Specific dates: Fridays, Feb. 12, 19 and 26.
All programs begin at 7 p.m. in Atkins Auditorium. Tickets are required for each evening.
The film and videos in Shifting Frames of Reference navigate new narrative pathways and cinematic experiences without relying on text or dialog. Instead, framing, cinematography and editing are used to emphasize the thresholds of perception.
Lu Chunsheng and Seoungho Cho’s video works examine and call into question local experiences that ultimately have to do with how we know and re-imagine the world, and how our bodies know and respond to both inner and outer space. Ken Kobland and Ernie Gehr explore beauty and the pleasure of shifting visual perceptions of places that have been constructed and inhabited over time.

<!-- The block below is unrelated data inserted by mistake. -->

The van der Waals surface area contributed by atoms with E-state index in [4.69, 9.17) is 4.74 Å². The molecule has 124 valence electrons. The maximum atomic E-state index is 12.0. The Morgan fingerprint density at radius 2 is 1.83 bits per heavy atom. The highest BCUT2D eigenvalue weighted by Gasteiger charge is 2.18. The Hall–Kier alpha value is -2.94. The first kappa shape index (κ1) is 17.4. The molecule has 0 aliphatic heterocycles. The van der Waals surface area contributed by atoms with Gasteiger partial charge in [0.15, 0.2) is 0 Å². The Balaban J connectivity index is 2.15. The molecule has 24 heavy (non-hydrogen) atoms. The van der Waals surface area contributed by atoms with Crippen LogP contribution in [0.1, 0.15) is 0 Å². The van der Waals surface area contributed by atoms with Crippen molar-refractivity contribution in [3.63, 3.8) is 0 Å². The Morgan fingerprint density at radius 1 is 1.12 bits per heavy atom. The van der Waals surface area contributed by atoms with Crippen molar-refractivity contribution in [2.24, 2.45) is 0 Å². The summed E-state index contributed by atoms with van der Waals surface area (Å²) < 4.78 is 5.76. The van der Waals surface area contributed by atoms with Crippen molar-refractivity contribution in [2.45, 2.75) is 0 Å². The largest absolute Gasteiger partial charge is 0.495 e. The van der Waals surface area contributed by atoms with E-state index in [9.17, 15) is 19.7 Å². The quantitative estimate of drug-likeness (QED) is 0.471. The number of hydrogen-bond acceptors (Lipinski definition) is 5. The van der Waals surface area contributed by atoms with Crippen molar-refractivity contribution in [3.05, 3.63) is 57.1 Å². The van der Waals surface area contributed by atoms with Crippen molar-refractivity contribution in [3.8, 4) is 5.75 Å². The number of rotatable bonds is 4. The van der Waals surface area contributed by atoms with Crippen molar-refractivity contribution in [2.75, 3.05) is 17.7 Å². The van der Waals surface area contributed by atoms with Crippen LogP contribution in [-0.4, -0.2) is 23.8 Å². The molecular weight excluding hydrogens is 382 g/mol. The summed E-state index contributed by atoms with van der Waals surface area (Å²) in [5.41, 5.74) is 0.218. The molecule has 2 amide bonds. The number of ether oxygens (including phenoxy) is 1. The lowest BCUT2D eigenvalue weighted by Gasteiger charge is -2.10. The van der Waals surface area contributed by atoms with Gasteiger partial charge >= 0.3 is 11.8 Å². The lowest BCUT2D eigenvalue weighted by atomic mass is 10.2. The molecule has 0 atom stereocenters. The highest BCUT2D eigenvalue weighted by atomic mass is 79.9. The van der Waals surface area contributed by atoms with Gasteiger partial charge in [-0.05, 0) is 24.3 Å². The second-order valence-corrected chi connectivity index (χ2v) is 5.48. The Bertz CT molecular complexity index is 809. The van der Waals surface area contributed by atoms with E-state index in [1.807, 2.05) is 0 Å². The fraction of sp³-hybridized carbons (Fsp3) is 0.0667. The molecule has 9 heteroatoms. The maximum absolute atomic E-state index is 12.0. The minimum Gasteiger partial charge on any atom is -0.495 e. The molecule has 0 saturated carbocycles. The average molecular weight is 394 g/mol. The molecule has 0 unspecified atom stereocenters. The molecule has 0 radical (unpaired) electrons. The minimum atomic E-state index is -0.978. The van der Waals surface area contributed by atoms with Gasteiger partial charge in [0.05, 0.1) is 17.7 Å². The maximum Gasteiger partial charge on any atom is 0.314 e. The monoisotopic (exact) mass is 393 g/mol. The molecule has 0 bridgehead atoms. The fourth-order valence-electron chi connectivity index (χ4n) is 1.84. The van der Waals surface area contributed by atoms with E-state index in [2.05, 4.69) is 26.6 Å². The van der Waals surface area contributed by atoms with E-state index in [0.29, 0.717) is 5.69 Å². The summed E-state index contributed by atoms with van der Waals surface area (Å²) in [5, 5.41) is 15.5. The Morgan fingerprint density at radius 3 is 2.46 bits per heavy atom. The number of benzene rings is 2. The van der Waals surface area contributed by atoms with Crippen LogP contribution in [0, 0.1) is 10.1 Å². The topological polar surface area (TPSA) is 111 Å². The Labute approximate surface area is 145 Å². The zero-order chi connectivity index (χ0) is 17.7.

These works explore the flow of everyday life through changing relationships between absence and presence, and constrained and motivated perceptual experiences within the context of unexpected, shifting frames of reference.
Feb. 12: A selection of digital videos will be viewed starting with Ken Kobland’s Ideas of Order in Cinque Terre, Seongho Cho’s Horizontal Silence, ws.2 and I Left My Silent Home followed by Lu Chunsheng’s Before the Appearance of the First Steam Engine.
Feb. 19: Ernie Gehr’s Precarious Garden will be shown along with Lu Chunsheng’s The Curve Which Can Cough, The Square Loaded with Nuclear Power is Going to America, History of Chemistry I and The First Man Who Bought a Juicer Bought It Not for Drinking Juice.
Feb. 26: Lu Chunsheng’s The History of Chemistry 2–Excessively Restrained Mountaineering Enthusiasts is the final work in this series.
Image: Horizontal Silence, Seoungho Cho (South Korea), 2003, 8:31 min., digital video. Courtesy of the artist.